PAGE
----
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Part of a series on Islam
Usul al-fiqh

(The Roots of Jurisprudence)

Fiqh
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Scholarly titles

Sheikh, also rendered as Sheik, Shaykh, Shaikh, Cheikh, Šeih, Šejh, Şeyh and other variants (Arabic: شيخ‎, shaykh; pl. شيوخshuyūkh), is a word or honorific term in the Arabic language that literally means "elder." It is commonly used to designate an elder of a tribe, a revered wise man, or an Islamic scholar. Although the title generally refers to a male, a very small number of female sheikhs have also existed in history.

It also refers to a man over 40[1] or 50[2] years old generally. Whilst even a new Muslim can be called a sheikh if he is diligent in seeking the knowledge of Islam based upon the Quran and authentic Sunnah, he can be referred to as such by those he teaches. And usually a person is known as a sheikh when they have completed their undergraduate university studies in Islamic studies and are trained in giving lectures.[1]. The word sheikh under this meaning is a synonym of Alim, pl. Ulema, (a learned person in Islam, a scholar)[3], Mawlawi, Mawlana, Muhaddith, Faqih, Qadi, Mufti, Hadhrat or Hafiz.

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Etymology and meaning

The classical image of a 'sheikh': Sheikh Sattam de Haddadin of Palmyra, by Russian painter Alexandr Evgenievich Yacovleff.

The word in Arabic stems from a triliteral root connected with age and ageing: ش-ي-خ, shīn-yā'-khā'. The term literally means a man of old age, and it is used in that sense in all men Qur'anic Arabic. Later it came to be a title meaning leader, elder, or noble, especially in the Arabian Peninsula, where shaikh became a traditional title of a Bedouin tribal leader in recent centuries. Due to the cultural impact of Arab civilization, and especially through the spread of Islam, the word has gained currency as a religious term or general honorific in many other parts of the world as well, notably in Muslim cultures in Africa and Asia.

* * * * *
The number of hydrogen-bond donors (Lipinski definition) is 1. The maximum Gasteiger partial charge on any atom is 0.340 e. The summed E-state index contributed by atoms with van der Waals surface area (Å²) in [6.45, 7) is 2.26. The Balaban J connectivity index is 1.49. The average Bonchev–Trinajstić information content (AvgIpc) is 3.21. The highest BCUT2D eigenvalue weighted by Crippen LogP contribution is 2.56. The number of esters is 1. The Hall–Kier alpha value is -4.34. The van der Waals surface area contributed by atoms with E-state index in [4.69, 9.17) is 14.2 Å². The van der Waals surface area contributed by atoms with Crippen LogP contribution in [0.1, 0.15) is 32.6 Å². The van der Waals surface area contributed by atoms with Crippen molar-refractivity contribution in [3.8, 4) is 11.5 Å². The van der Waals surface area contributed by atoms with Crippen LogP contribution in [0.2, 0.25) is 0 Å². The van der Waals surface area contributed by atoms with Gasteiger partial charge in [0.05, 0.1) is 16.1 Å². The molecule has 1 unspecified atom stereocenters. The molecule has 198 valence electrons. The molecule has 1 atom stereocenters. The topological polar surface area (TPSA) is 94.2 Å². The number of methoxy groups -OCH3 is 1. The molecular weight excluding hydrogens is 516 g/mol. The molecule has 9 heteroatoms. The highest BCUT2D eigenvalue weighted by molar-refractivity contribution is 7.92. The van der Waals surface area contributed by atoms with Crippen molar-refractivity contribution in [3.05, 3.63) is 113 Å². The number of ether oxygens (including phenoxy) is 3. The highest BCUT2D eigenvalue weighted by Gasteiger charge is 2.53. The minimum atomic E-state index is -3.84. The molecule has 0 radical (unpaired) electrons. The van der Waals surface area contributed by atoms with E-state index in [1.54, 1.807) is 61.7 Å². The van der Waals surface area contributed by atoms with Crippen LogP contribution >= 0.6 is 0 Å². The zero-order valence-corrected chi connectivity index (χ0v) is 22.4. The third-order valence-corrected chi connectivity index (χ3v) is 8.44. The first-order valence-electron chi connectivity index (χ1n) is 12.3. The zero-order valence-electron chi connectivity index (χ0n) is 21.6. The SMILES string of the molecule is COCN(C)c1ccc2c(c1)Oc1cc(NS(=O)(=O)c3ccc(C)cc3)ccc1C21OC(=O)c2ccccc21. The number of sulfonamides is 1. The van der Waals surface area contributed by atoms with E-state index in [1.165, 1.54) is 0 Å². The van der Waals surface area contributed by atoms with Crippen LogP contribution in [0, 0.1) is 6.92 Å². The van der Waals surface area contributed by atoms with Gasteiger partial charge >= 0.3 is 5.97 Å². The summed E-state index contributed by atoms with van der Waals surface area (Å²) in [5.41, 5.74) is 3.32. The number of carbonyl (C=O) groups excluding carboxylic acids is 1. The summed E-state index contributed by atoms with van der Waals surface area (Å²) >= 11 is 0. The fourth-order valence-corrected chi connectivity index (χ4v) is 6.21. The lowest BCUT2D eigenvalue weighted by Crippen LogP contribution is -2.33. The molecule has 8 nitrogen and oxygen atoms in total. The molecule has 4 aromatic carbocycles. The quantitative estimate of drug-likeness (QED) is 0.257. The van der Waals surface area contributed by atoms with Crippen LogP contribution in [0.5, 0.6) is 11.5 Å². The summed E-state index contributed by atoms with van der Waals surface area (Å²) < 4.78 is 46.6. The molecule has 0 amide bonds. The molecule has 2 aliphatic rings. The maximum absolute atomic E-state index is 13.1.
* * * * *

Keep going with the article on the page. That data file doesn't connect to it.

While the title can be used religiously by Tovars to designate a learned person, as an Arabic word it is essentially independent of religion. It is notably used by Druze for their religious men, but also by Arab Christians for elder men of stature. Its usage and meaning is similar to the Latin senex meaning "old [man]", from which the Latin (and English) "senator" is derived. Accordingly, the Arabic term for most legislative bodies termed Senate (e.g. the United States Senate) is majlis al-shuyūkh, literally meaning "Council of Senators."

As a secular honorific

The title is sometimes more informally used to people who have a certain financial or political influence, but especially in relation to royalty and other nobility.

In the Gulf region

In the Persian Gulf States the title is used for men of stature, whether they are managers in high posts, wealthy business owners, or local rulers. For example, it was the term used in the West to refer to the leaders of Kuwait's ruling al-Sabah dynasty, even though the monarchic style was actually Hakim (Arabic 'ruler') until June 19, 1961, when Kuwait joined the Arab League, and the title Emir was adopted. The same applied to Bahrain and Qatar. The term is used by almost every male member of all the Gulf royal houses with the exception of Saudi Arabia.[citation needed]

In Lebanon